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Chicago JavaScript Meetup Group draws a big audience with varied skill levels

The Chicago JavaScript Meetup Group spurred more than 50 of its members to brave harsh weather Thursday night for the group’s fourth free get-together since its founding last October. Organizer Vlad Didenko led the charge with an in-depth look at Firebug, while assistant organizer Justin Meyer contributed a discussion of Ajax fundamentals.
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jQuery 1.3: Good stuff, but the API browser's the real news

I’m as geeked about jQuery’s 1.3 release as the next developer. But I’m even more excited about the new API browser developed by Remy Sharp and available here. For as long as I’ve been a jQuery user – going on 18 months now – I’ve been frustrated by the slow speed and sometimes intermittent availability of the jQuery documentation site. Now we’ve got a blazing-fast API
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jQuery 1.3: Plugins continue to migrate to the core

jQuery celebrated its third birthday Wednesday with the release of the brand-new 1.3 version. This latest release includes a bunch of cool new stuff which has already been discussed to death elsewhere. To me, however, the most interesting aspect of jQuery 1.3 is the movement of former plugin functionality to the core library. Live events are a new twist on the venerable, and indispensable, Live Query plugin, while th
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Ask the readers: How do you keep DRY when exposing your Rails apps to iGoogle?

My most recent Pathfinder project calls for a pretty typical Ruby on Rails web application with two interesting additional components: a Facebook application and an iGoogle gadget. Though a Rails Facebook plugin was easy to find, Rails development tools for iGoogle weren’t as thick on the ground. First, a bit of background: iGoogle, Google’s personalized-homepage service, offers developers two methods of
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How to serve static websites and Passenger Rails projects from the same Mac OS X Apache instance

When your http://localhost/~username/ sites go haywire, it’s time to dig into your Apache config files As Rails pros know, Phusion Passenger allows you to serve multiple Rails apps on the same Apache webserver instance with few configuration or deployment headaches. When you install it in your local Mac dev environment, you can easily work on a bunch of Rails projects simultaneously without having to manually s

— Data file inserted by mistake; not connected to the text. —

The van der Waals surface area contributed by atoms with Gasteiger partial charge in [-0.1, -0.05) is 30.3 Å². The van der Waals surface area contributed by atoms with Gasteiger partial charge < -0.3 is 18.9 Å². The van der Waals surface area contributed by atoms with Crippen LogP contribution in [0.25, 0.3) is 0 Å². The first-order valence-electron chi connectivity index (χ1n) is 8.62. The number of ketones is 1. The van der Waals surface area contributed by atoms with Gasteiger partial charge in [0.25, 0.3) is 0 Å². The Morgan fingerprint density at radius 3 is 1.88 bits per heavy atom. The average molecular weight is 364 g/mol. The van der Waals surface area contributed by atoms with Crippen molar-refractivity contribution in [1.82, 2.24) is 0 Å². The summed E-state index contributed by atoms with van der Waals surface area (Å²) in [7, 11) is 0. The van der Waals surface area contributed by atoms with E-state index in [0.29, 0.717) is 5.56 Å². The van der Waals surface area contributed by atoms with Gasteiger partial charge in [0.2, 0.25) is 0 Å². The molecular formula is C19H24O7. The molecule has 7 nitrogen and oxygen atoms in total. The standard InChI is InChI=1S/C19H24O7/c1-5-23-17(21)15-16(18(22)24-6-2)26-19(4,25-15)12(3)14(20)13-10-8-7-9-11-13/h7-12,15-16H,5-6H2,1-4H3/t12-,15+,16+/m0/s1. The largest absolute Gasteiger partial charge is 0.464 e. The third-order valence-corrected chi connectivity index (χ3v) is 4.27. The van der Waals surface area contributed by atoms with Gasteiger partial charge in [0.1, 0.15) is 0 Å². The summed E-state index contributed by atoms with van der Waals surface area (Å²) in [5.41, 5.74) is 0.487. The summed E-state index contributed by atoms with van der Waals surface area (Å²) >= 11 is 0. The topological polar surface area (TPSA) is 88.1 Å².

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Category and UI changes on Pathfinder blogs

If you read one or more of the Pathfinder blogs in our web interface, you may have noticed some tweaks to our navigation and top-level categories. Our goal in making these changes was to help different audiences drill down to the specific content that interests them. Instead of just a few top-level categories, we now boast around 20, though many posts appear in multiple categories. To subscribe via RSS to any specifi
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Receive 10% off Web Form Design: Filling in the Blanks by Luke Wroblewski

Rosenfeld Media contacted me after I published my review of Luke Wroblewski’s “Web Form Design: Filling in the Blanks.” They offered Agile Ajax readers 10% off “Web Form Design” or any other purchase at rosenfeldmedia.com. To redeem, simply enter the code PATHFINDER at checkout.
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Book recommendation: Web Form Design: Filling in the Blanks by Wroblewski

Usability and design guru Luke Wroblewski knows that web forms suck. More importantly, he knows why – and how to make them suck less. For the past few years, the Yahoo! product design exec has been presenting his ongoing research into the humble HTML form at conferences and on his blog, Functioning Form. I attended Wroblewski’s presentation at An Event Apart Chicago 2007 and came away super-impressed. His
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Ask a UI Guy: How should I structure my stylesheets?

Welcome to “Ask a UI Guy,” an occasional new feature in which we tackle JavaScript, markup and CSS questions for an audience of server-side developers. Today’s topic: strategies for organizing your style rules into reusable components. CSS doesn’t impose much structure on its practitioners. Individual developers must build their own structure if they wish to escape the trap of poorly organized
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Ask a UI Guy: What's so bad about inline styles?

Welcome to “Ask a UI Guy,” an occasional new feature in which we tackle JavaScript, markup and CSS questions for an audience of server-side developers. Today’s topic: the deceptive allure and subtle peril of inline styles. When you’re first cobbling together a new feature or content page, inline styles can seem like a great idea. You’re already editing an ERB, JSP, PHP or ASP template, s
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